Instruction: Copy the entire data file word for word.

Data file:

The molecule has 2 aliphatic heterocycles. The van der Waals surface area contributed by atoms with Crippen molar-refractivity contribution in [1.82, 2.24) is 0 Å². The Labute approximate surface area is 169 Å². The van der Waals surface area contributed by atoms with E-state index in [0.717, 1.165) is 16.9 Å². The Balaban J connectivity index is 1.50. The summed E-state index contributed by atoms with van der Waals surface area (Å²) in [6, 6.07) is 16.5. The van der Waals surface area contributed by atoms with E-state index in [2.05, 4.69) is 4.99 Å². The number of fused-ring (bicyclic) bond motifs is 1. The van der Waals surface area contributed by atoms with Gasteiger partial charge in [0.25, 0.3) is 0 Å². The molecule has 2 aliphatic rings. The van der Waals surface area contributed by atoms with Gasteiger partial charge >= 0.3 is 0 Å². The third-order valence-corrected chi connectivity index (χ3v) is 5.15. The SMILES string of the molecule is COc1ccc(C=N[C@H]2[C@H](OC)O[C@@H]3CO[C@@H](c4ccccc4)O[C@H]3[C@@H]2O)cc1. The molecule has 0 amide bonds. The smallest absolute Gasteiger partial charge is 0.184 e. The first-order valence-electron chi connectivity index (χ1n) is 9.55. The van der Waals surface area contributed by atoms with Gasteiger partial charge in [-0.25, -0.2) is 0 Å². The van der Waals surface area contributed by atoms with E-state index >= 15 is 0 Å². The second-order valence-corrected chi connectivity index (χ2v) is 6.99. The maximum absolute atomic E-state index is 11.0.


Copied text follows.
The molecule has 2 aliphatic heterocycles. The van der Waals surface area contributed by atoms with Crippen molar-refractivity contribution in [1.82, 2.24) is 0 Å². The Labute approximate surface area is 169 Å². The van der Waals surface area contributed by atoms with E-state index in [0.717, 1.165) is 16.9 Å². The Balaban J connectivity index is 1.50. The summed E-state index contributed by atoms with van der Waals surface area (Å²) in [6, 6.07) is 16.5. The van der Waals surface area contributed by atoms with E-state index in [2.05, 4.69) is 4.99 Å². The number of fused-ring (bicyclic) bond motifs is 1. The van der Waals surface area contributed by atoms with Gasteiger partial charge in [0.25, 0.3) is 0 Å². The molecule has 2 aliphatic rings. The van der Waals surface area contributed by atoms with Gasteiger partial charge >= 0.3 is 0 Å². The third-order valence-corrected chi connectivity index (χ3v) is 5.15. The SMILES string of the molecule is COc1ccc(C=N[C@H]2[C@H](OC)O[C@@H]3CO[C@@H](c4ccccc4)O[C@H]3[C@@H]2O)cc1. The molecule has 0 amide bonds. The smallest absolute Gasteiger partial charge is 0.184 e. The first-order valence-electron chi connectivity index (χ1n) is 9.55. The van der Waals surface area contributed by atoms with Gasteiger partial charge in [-0.25, -0.2) is 0 Å². The van der Waals surface area contributed by atoms with E-state index >= 15 is 0 Å². The second-order valence-corrected chi connectivity index (χ2v) is 6.99. The maximum absolute atomic E-state index is 11.0.